It's really a damn shame that Gavin Wiesen's "The Art of Getting By" doesn't end up being anything more than what the basic plot description suggests. The protagonist of the story is George (Freddy Highmore); an intellectual who staggers socially and - in the classroom - academically. His life is a great big mess both at home and at school. He fails to maintain a successful relationship with either his mother or his step-father; while both on and off school-grounds, he lacks proper friends. But then again, he doesn't care; because he sees no point in living. We're all going to die someday; this is all a big nothing. That's essential his life philosophy; and oh, he'll stick with it.
This is a film of many wrongs; and the hero is one of them. Sure, we've all felt like George before; and given this, Wiesen expects us to relate to the character. However, he has miscalculated his own movie; for the character writing here is so terribly off. George proclaims that he is allergic to homework; but very much drawn to art, philosophy, and literature. Simply put, he does what interests him; and only that. So if something at school bores him to death, he's not going to do it.
With that being said, I think it's clear that he isn't a very likable protagonist. Still, Wiesen has a story to tell; and in under 90-minutes, no less. So he creates this big ol' cliché teen love story to throw into the mix; and it takes up a lot of the film. Maybe this is a good thing, because I'd rather watch George fall in love for the first time than listen to the pretentious bastard speak for any longer than a minute.
The girl is Sally (Emma Roberts). She goes to school with George, and has for some time now, although they're just beginning to notice each-other. Sally sees something in him; and he's just happy to have someone give a damn about his existence, because he certainly doesn't care much about it himself. Both New York City residents; the two central characters go on dates, go to parties, have sleepovers, and experience new things along the way.
I suppose "The Art of Getting By" is - to put it frankly but vaguely - a film all about experiences. We all have them; and we almost always value them, good or bad. The film takes us through the times both good and bad, for this character, although Wiesen - who also wrote the script - lacks the writer's craft; which would have allowed him the skill and artistry to write a decent script for a suitably decent film. "The Art of Getting By" lacks depth and aim; I don't know where the inspiration to write this script came from, but it can't be anywhere particularly good.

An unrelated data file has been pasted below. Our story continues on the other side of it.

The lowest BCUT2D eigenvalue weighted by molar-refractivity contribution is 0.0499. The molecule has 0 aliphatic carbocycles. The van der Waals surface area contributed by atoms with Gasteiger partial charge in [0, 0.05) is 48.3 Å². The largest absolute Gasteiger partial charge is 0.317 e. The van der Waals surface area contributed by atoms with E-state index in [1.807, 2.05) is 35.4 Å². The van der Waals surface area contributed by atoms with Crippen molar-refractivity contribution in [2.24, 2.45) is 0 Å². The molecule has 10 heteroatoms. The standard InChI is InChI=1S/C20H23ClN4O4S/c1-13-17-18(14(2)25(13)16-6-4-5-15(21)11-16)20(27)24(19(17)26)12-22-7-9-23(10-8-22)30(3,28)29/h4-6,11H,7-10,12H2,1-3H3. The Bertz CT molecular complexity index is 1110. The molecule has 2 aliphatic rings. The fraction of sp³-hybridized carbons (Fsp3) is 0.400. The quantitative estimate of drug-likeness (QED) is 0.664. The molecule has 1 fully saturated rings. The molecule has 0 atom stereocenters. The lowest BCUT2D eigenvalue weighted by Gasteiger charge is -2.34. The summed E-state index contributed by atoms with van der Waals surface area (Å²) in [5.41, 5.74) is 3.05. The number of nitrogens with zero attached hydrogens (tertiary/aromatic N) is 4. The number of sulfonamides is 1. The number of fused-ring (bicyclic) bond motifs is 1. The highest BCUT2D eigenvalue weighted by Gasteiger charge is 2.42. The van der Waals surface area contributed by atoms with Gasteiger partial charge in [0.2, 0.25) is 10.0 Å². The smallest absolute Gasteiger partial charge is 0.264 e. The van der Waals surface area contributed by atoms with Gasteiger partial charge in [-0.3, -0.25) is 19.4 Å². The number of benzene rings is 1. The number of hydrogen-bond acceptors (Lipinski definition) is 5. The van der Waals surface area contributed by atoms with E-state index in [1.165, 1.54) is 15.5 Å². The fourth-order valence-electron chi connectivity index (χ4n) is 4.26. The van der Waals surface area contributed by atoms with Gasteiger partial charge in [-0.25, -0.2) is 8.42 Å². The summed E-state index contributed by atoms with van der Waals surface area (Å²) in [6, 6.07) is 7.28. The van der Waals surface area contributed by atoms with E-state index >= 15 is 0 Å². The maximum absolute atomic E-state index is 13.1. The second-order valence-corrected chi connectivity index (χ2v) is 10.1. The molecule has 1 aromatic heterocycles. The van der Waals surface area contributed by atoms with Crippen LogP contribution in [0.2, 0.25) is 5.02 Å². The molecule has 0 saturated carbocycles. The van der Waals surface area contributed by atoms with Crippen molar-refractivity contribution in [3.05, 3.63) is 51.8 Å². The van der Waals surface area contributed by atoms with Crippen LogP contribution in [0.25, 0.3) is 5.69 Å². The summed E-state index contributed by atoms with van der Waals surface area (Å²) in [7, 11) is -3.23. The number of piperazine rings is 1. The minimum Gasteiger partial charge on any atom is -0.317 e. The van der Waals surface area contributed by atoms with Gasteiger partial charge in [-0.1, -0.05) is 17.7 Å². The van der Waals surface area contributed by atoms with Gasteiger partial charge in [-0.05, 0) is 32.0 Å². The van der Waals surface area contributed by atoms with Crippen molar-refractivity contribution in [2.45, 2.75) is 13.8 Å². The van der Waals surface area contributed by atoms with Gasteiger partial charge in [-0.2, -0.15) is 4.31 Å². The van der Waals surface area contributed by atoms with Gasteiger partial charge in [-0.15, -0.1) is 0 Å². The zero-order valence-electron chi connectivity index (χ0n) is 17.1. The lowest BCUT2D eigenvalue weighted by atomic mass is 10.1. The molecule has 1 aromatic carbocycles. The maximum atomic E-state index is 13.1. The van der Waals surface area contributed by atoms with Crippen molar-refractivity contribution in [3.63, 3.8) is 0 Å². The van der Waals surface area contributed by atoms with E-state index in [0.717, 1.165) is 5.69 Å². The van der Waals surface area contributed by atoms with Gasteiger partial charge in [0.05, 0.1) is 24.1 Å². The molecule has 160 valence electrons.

Nevertheless, the film still ends up being watchable, at best. Passable escapism it is; although some might disagree, given that many have written it off completely. This is understandable and all -since this is so very far from a good film - but I had some sympathy for the material in spite of its uneven and unpolished nature. Wiesen shows promise as a filmmaker, and the film makes use of its New York setting (for the most part). But until he can come up with a script that works; this might just be what we're supposed to expect out of him in the near future. Let's hope I'm wrong.
This film was probably intended for an intellectual audience that can possibly connect with its eccentric protagonist; although I wonder how many movie-goers will feel exactly how he does, in the end. Do most people choose to be cynical assholes? Do most people disconnect themselves from the social scene of High School like George does? Wiesen definitely has some good ideas going; but the film lacks execution and therefore gives us very little to actually talk about. "The Art of Getting By" just barely masters the second part of its title.
Star Rating: Characters in the depths of depression are iffy for me, especially when they’re teenagers. Sometimes, I’m able to empathize with them, to feel their pain, to understand why they feel alienated and misunderstood. At other times, they seem like little more than constructs of the stories they happen to be a part of – in other words, characters who have legitimate problems blown out of proportion for the sake of forcing an emotional … more
It's very likely that the only kind of reviews I'll ever post here are movie reviews. I'm very passionate about film; and at this point, it pretty much controls my life. Film gives us a purpose; … more
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